Your task is to write a program that counts the Pythagorian quadruples with a, b, c less than or equal to some given N, and compute the number of Pythagorian quadruples with N = 1000. When you are finished, you are welcome to read or run a suggested solution, or to post your own solution or discuss the exercise in the comments below.

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Formatted Dates

February 21, 2020

Regular readers of this blog know that I work with a team of programmers, sysadmins and database administrators to maintain a large legacy database application, running on Oracle and HP-UX, and Scheme is nowhere in sight. Lately I have been “stealth programming” by writing awk programs in shell wrappers, because shell programming is a normal part of our environment. One thing I have been doing is formatting reports with awk. That frequently requires a formatted date string, either for today or some other day; gawk provides the strftime function to format dates, but Posix awk, which is what HP-UX provides, doesn’t. So I wrote my own.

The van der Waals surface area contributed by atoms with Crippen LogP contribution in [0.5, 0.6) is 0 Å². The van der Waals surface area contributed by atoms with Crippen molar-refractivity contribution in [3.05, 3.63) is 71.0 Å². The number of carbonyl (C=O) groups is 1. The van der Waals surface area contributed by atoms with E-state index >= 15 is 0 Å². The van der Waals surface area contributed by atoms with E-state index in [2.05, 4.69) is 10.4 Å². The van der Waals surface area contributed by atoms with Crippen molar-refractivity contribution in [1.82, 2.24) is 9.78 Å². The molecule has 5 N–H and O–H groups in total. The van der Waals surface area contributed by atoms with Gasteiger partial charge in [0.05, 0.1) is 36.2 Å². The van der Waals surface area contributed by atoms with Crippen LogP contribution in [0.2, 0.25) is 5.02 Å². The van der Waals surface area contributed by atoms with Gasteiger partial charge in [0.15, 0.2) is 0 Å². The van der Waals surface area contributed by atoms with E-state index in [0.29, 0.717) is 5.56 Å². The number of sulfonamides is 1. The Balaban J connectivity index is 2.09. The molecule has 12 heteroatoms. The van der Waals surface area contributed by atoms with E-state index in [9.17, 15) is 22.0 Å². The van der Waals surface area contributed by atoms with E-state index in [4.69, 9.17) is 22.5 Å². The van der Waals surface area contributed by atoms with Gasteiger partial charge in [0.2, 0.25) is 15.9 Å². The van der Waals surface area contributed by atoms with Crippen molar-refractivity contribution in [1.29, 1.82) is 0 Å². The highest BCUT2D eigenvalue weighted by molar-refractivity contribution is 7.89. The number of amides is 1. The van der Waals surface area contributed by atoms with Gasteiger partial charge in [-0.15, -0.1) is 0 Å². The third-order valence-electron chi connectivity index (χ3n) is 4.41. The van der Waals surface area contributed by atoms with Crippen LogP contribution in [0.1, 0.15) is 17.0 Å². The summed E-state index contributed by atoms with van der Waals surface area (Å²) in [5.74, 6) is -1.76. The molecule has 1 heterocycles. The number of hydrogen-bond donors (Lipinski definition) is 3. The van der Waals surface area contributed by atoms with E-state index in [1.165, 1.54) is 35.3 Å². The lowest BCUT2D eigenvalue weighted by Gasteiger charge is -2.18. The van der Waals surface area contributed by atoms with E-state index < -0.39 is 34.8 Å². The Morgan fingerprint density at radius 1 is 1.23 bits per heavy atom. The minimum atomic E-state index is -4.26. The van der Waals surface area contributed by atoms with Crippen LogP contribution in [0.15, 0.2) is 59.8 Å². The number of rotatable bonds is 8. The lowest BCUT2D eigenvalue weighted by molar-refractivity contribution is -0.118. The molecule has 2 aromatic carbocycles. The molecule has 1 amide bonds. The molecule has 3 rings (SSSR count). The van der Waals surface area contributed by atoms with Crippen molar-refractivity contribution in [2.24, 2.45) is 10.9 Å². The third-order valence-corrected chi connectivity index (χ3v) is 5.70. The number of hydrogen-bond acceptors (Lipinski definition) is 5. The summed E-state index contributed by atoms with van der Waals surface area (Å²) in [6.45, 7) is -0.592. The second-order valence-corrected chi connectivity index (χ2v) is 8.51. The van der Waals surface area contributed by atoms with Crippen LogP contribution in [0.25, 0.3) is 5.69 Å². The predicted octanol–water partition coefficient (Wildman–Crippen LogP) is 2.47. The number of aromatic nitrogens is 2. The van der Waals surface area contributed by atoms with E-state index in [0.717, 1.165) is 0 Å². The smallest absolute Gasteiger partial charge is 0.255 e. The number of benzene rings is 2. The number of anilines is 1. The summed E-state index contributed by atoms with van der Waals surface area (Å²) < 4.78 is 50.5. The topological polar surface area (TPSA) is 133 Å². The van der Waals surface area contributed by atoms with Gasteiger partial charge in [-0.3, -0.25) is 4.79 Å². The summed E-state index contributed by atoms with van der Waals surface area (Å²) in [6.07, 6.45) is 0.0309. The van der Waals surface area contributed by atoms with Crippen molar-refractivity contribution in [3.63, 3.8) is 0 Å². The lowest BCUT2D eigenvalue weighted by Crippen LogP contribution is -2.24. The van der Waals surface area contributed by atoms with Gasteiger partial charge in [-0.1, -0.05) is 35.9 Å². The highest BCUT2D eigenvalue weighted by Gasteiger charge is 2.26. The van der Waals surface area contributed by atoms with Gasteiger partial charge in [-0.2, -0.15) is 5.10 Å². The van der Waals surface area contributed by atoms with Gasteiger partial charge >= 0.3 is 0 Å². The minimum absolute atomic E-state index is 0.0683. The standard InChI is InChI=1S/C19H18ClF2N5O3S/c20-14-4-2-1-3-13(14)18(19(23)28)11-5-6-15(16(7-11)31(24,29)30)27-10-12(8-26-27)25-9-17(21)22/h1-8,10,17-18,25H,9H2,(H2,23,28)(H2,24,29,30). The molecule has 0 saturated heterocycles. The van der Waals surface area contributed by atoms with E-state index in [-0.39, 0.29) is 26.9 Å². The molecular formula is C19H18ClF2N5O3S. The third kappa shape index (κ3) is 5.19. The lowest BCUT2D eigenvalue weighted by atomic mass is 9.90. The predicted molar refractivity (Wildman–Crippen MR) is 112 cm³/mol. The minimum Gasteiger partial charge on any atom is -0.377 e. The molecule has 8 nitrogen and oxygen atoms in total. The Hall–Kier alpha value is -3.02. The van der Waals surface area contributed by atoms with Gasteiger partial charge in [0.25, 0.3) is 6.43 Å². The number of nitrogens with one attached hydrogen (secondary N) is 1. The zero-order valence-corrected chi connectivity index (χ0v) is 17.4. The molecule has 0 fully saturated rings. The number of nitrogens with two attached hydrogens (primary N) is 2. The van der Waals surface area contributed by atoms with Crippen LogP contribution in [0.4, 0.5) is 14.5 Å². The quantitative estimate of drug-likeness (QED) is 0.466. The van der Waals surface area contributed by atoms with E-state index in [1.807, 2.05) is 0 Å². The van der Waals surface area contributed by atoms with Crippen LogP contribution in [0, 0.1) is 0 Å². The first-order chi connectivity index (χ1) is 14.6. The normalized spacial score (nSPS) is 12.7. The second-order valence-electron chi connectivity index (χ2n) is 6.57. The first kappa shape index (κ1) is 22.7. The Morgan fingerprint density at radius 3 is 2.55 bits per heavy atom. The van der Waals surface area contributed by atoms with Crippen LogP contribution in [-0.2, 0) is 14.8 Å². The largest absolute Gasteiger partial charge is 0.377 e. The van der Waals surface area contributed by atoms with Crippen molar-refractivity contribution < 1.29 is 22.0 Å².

Your task is to write a function that formats dates; use any convention you like to determine how the date is formatted. When you are finished, you are welcome to read or run a suggested solution, or to post your own solution or discuss the exercise in the comments below.

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Square Triple

February 14, 2020

We have a simple homework problem today:

Given a list of distinct integers, find all triples (x y z) where x, y and z are in the list and x * y = z².

Your task is to find the list of triples. When you are finished, you are welcome to read or run a suggested solution, or to post your own solution or discuss the exercise in the comments below.

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Removing Spaces

February 11, 2020

We have a simple task today, with dozens of potential solutions:

Write a program to remove all spaces from a string.

Your task is to write a program to remove all spaces from a string. When you are finished, you are welcome to read or run a suggested solution, or to post your own solution or discuss the exercise in the comments below.

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My Mailbag